Will Paudel be an ideal President?
Nearly an octogenarian, Ram Chandra Paudel, a Nepali Congress (NC) veteran, has been elected to be the third president of Federal Democratic Republic (FDR) Nepal. On 9 March, in an Electoral College comprising of 884 federal and provincial MPs, out of 831 MPs, 566 MPs (or 68 percent) voted in favour of Paudel. In terms of weighted vote counts, he secured a total of 33,802 votes while his competitor secured 15,518 votes.
Significance of his win
In fact, with eight-party alliance in his favour, his victory was a foregone conclusion. However, there is a special meaning and significance in his win because elections took place in an environment of extreme political rivalry and fluidity.
Given the state of political flux, many people are expecting election outcomes to be a political turning point. Some tell-tale signs are already underway: rajabadis are flogging a dead horse, Apex Court has registered war time case against Maoist Supremo, much divided Maoists are seeking to come together, there is a rise in political polarization, economy is in doldrums and the country is gradually turning into a playground for external forces.
Given the controversy surrounding earlier two presidents, people are not expecting too much from Paudel. He just needs to undo what his predecessors have done, i.e., give up partisan or personal interests for the sake of national interest. It would be a great service to the country and the people if he just manage to puts a stop on snubs and sleazes. He should avoid becoming a rubberstamp president (as exhibited by Madame Bidya Devi Bhandari); or charmless, slothful and sterile president (traits exhibited by Dr. Ram Baran Yadav). His election manifesto read “safeguarding Constitution and democratic values” while his opponent expected to “become people’s president”.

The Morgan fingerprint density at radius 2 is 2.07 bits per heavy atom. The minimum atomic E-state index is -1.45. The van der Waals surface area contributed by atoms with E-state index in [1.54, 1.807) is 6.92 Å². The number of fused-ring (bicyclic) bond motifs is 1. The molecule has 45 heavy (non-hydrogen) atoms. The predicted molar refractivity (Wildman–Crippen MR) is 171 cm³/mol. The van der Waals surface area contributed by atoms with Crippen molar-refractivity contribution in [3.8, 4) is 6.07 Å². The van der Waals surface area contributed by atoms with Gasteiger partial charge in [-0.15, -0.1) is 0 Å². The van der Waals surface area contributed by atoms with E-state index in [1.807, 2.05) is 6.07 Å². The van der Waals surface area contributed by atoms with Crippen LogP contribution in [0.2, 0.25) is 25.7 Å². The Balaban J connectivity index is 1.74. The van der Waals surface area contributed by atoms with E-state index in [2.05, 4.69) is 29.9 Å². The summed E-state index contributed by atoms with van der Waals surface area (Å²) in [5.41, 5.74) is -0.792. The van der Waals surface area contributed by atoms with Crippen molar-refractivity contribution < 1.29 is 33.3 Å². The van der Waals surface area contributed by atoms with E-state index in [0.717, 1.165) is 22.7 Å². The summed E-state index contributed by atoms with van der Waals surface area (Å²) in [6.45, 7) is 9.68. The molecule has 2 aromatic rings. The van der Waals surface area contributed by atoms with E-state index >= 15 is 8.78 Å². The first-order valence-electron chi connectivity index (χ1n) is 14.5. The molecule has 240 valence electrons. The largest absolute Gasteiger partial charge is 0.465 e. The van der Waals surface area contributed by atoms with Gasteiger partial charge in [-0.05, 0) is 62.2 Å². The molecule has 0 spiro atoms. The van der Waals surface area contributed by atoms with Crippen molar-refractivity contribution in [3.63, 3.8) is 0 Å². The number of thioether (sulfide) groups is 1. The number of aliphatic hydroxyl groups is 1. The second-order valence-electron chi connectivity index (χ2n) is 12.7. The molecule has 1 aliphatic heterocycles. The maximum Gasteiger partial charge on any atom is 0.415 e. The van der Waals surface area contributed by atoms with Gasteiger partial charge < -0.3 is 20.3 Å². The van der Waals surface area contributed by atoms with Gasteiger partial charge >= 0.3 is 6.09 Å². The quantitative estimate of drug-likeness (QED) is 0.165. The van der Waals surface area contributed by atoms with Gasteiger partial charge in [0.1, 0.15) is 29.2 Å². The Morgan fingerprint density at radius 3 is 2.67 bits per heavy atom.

If Nepal’s elections to the first president were a unique battle royale then the second one was an exercise in certainty. Paudel’s elections rest somewhere in between these two extremes - uncertainty and certainty.
In the first elections, the then Maoists barred Girija Prasad Koirala from becoming an uncontested president. Many NC senior leaders, including Paudel himself, shied away from contesting elections with a legendary republican Ram Raja Prasad Singh as it was thought to be a losing battle. However, Dr. Yadav turned out to a lucky winner in the second round. It is an irony in history that Paudel is backed by the same brand of Maoists to become the president. Unlike in the past, this time, there were several aspirants within NC seeking to be president.
It would be a great service to the country and the people if he just manage to puts a stop on snubs and sleazes.
Down to earth
Paudel is a down-to-earth politician. He speaks simple, flat Nepali that even a commoner, with no schooling, will find easy in understanding. Probably, Mukunda Neupane from CPN (US) or Chitra Bahadur KC from RJM may be two other politicians speaking close to Paudel.
I first happened to see him in person at Basantapur mass demonstration programme, organized by civil society members for the restoration of democracy in the aftermath of King Gyanendra’s takeover in 2005. I found myself sitting next to him. It was unbelievable to see a former speaker sitting on the street pavement, mingling with the crowd of commoners. To some extent his popularity can also be judged from Nepali comedians performing mimicry - seeking to copy his unique style of speaking from deep lungs.
During early stage of Maoist movement, he was a lone figure entering into an intellectual debate with Dr. Babu Ram Bhattarai, the then Maoist ideologue, operating underground. These were published in the Kantipur daily.
When Paudel got nominated, NC President Sher Bahadur Deuba had nothing to fuss about. He gave two reasons for his nomination - seniority and dukha payeko (victimized). In a hierarchical Nepali society, seniority criteria alone would have silenced other NC candidates. Dukha payeko requires a bit of elaboration here. Paudel’s dukha included facing 17 consecutive defeats, in a row, in the parliamentary elections for PM in 2011. The incident is taken as a joke on his political career.
His other dukha included intermittent imprisonments. He has frequented prison more than frequenting the parliament. He has been in and out of parliament for six terms while it is 12 times in prison – giving a total of 15 years in prison.
His other dukha included, not beating communists, but competing with his own fellow congressi, Govinda Raj Joshi. Their rivalry is taken at a classic level. With corruption charges brought by the CIAA, Mr. Joshi has more things to keep occupied. Their rivalry is reported to have simmer down a lot.
The criteria of seniority and dukha payeko are meant to send someone on retirement or on political hibernation. If this happens with Paudel that could be a disaster in making. Will he become a model president? Borrowing his own words, will he demonstrate to us the difference between the king and the president?
Published on 9 March 2023
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